CBCA corporations will soon have to establish a securities register detailing all individuals with significant control over the corporation. The new regulations under Bill C-86 Budget Implementation Act, 2018, No. 2 become effective on June 13, 2019. Existing record-keeping obligations under the CBCA pertain to registered shareholders only—those named on the corporation’s share certificates, who are often intermediaries holding shares on behalf of beneficial shareholders. The new share register requirements pertain to all individual shareholders, registered or beneficial, who have significant control, direct or indirect, over the corporation.
The CBCA rules will not apply to non-CBCA corporations. However, provincial and territorial finance ministers have agreed to follow the federal lead in this area, although the timing of them doing so is uncertain. Underlying the CBCA reforms, and similar reforms in the European Union and the United Kingdom, is lawmakers’ desire for greater transparency of corporate ownership to help combat tax non-compliance, money laundering and other serious wrongdoing.
Meaning of Significant Control
An individual will be considered to have significant control over a corporation if he or she owns, controls or directs (whether directly or indirectly, such as through a personal holding company or otherwise) an amount of shares
- carrying ≥ 25% of the voting rights attached to the corporation’s outstanding voting shares, or
- constituting ≥ 25% of the fair market value of the corporation’s outstanding shares.
Significant control will also be deemed to exist when an individual has influence over a corporation which, if exercised, would result in control in fact of the corporation.
Each individual who is acting jointly or in concert with others in respect of shares meeting the 25% threshold will be considered a significant controlling shareholder.
Contents of New Share Register
The new share register will have to contain the following information about significant controlling shareholders:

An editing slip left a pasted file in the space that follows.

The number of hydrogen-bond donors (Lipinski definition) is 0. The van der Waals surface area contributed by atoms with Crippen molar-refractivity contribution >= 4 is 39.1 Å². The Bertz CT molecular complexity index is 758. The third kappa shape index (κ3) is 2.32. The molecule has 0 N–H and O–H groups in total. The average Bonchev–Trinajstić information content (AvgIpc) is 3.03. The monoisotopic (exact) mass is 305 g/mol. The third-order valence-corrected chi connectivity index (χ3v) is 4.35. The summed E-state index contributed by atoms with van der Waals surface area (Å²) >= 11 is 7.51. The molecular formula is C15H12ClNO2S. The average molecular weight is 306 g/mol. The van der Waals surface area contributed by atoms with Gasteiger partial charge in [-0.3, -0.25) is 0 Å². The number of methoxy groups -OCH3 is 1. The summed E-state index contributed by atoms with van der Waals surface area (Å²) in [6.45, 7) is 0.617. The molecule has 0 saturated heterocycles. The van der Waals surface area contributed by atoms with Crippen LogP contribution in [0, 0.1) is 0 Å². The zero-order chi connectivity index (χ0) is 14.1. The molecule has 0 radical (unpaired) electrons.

- name, address and birthdate;
- residential jurisdiction for tax purposes;
- date when significant control was obtained and, if applicable, date when significant control ceased; and
- description of how the individual qualifies as having significant control, e.g., ownership of a class of shares through a holding company.
The register will also have to indicate the reasonable steps undertaken by the corporation each financial year to ensure that the register is complete and accurate. The deadline for amending the register is 15 days after the corporation becomes aware of a need for an amendment. Corporations will be entitled to request from their shareholders any information that is needed for the register. Shareholders will have to reply accurately as soon as possible
Exemption for Public Companies
Distributing corporations–which generally includes public companies such as reporting issuers under Canadian securities laws–are exempt from the new CBCA share register requirements. Public companies are already required to disclose information about their major shareholders (based on a 10% ownership or control threshold) and such shareholders have a corresponding obligation to publicly file early warning and insider reports to disclose their holdings. CBCA corporations that are listed on a stock exchange designated under the Income Tax Act (over 40 major exchanges in Canada and internationally) are also exempt from the new requirements.
To discuss these issues, please contact the author(s).
This publication is a general discussion of certain legal and related developments and should not be relied upon as legal advice. If you require legal advice, we would be pleased to discuss the issues in this publication with you, in the context of your particular circumstances.
For permission to republish this or any other publication, contact Janelle Weed.
© 2019 by Torys LLP.
All rights reserved.